E23 – Bonus Clip: Meteorite Hunting in Antarctica

Nina Lanza is a member of a research team hunts for meteorites in Antarctica. In this bonus clip from Episode 23, Between a Varnished Rock and a Hard PlaceNina describes the remote location where they set up camp, being holed up while the howling katabatic winds battered her tent and her brain, and explains the strategies and techniques for searching for and collecting space rocks that are lost bits of asteroids and planets. Bottom line: the hardest part is getting there.


Shane Hanlon:  Have you ever seen a shooting star?

Nanci Bompey: Yeah, I mean, haven’t you.

Shane Hanlon:  I don’t think so.

Nanci Bompey: What?

Shane Hanlon:  Yeah.

Nanci Bompey: You go to all these remote places in the middle of nowhere.

Shane Hanlon:  I think for me though it’s I, well I guess this is a bad excuse at night, the herpetologist in me, the critter person in me always looks down. So I’m actually real bad at looking up. I don’t appreciate things above me. I only appreciate things below me.

Shane Hanlon:  So we are back for a bonus episode.

Nanci Bompey: Yep.

Shane Hanlon:  And this reason why we’re talking about shooting stars. We chatted with Nina Lanza about her work finding meteorites and this is an addition to our most recent episode with her and Chris Yeager from the Los Alamos Laboratory.

Nina Lanza:       I was lucky enough to be a team member for the Antarctic Search for Meteorites project, that’s ANSMET. This is an NSF and NASA sponsored project to go out to Antarctica and recover meteoritic material. This project is amazing. It’s been going on for 40 years now, it’s actually older than I am, and they have recovered, as a team, over 60% of the known meteoritic material on earth. So it is incredibly bountiful. And what’s incredible about this project is that you can collect materials from all over the solar system without leaving home. You mentioned Martian meteorites, the first Martian meteorite to be identified as Martian was collected by ANSMET, and that’s true for the first Lunar meteorite as well. We knew what lunar rocks looked like from the Apollo missions.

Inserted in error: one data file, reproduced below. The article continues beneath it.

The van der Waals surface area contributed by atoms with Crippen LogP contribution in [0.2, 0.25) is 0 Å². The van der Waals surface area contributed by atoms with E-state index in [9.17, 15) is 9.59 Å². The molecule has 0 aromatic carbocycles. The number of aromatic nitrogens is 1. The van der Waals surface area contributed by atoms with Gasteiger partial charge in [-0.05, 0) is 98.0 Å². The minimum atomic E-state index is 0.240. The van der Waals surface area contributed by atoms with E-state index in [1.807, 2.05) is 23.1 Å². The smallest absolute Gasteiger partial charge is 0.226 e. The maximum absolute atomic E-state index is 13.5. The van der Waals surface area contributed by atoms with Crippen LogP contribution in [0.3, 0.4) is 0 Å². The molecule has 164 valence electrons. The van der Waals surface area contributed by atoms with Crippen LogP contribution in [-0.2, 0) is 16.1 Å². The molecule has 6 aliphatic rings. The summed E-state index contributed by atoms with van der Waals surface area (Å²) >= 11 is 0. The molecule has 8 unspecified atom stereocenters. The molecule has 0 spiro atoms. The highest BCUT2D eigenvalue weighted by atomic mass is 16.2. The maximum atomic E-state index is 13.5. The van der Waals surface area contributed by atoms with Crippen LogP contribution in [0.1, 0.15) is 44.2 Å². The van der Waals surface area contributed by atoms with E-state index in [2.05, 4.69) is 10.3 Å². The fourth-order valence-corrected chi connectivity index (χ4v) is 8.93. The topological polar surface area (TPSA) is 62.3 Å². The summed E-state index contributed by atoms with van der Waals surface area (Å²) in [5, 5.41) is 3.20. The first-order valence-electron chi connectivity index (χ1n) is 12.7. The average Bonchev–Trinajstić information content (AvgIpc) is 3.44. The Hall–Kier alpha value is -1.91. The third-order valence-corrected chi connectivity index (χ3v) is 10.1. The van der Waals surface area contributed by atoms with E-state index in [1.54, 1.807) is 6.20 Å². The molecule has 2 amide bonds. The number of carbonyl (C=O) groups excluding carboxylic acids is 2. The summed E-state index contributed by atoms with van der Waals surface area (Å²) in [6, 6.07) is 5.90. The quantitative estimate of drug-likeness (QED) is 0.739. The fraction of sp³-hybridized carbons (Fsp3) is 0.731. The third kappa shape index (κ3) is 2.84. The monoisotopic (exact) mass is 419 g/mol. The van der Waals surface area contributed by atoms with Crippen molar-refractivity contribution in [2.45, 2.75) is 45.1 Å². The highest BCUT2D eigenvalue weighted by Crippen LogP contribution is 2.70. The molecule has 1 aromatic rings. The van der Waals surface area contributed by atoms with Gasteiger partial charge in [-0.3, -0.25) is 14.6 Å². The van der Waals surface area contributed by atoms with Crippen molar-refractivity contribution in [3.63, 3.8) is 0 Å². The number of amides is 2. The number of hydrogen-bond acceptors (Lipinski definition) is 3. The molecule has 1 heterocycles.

Nina Lanza:       I think it was the 1982 ANSMET team was zipping around in Antarctica and they found this rock that looked just like a lunar rock, and there was no mistaking it because we had samples of lunar rock. No one could say that this was just something from Earth that looks weird. It definitely was lunar. Then the question was, “Well, how did it go here?” Previously, dynamicists thought, “No, it’s not possible to have a rock fall from one planet onto another. Just not possible.” Well, they had to go back to the drawing board to figure out how that was possible because here is a Moon rock right here on earth. This launched a whole reexamination of meteorites in collections all over the world to see, “Well, if there’s a lunar rock here, what else could be here?” And it turns out that there are actually Martian meteorites here as well.